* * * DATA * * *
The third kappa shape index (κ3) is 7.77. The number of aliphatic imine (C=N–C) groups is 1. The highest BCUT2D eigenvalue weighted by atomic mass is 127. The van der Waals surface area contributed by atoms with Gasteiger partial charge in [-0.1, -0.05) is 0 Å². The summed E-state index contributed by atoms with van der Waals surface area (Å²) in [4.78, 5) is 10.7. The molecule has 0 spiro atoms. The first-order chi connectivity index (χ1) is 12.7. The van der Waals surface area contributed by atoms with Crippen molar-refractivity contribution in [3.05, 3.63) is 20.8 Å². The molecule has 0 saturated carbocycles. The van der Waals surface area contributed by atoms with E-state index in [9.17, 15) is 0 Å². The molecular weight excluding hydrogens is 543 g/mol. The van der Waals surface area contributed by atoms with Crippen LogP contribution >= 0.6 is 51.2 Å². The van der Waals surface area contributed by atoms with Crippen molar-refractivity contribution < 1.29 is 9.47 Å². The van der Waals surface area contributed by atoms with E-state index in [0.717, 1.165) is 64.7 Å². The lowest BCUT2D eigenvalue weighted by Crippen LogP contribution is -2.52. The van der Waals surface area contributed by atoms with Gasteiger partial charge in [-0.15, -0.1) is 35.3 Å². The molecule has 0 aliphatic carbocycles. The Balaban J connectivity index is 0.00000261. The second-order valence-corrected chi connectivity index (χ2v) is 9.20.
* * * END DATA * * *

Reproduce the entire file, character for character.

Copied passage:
The third kappa shape index (κ3) is 7.77. The number of aliphatic imine (C=N–C) groups is 1. The highest BCUT2D eigenvalue weighted by atomic mass is 127. The van der Waals surface area contributed by atoms with Gasteiger partial charge in [-0.1, -0.05) is 0 Å². The summed E-state index contributed by atoms with van der Waals surface area (Å²) in [4.78, 5) is 10.7. The molecule has 0 spiro atoms. The first-order chi connectivity index (χ1) is 12.7. The van der Waals surface area contributed by atoms with Crippen molar-refractivity contribution in [3.05, 3.63) is 20.8 Å². The molecule has 0 saturated carbocycles. The van der Waals surface area contributed by atoms with E-state index in [9.17, 15) is 0 Å². The molecular weight excluding hydrogens is 543 g/mol. The van der Waals surface area contributed by atoms with Crippen LogP contribution >= 0.6 is 51.2 Å². The van der Waals surface area contributed by atoms with Crippen molar-refractivity contribution < 1.29 is 9.47 Å². The van der Waals surface area contributed by atoms with E-state index in [0.717, 1.165) is 64.7 Å². The lowest BCUT2D eigenvalue weighted by Crippen LogP contribution is -2.52. The van der Waals surface area contributed by atoms with Gasteiger partial charge in [-0.15, -0.1) is 35.3 Å². The molecule has 0 aliphatic carbocycles. The Balaban J connectivity index is 0.00000261. The second-order valence-corrected chi connectivity index (χ2v) is 9.20.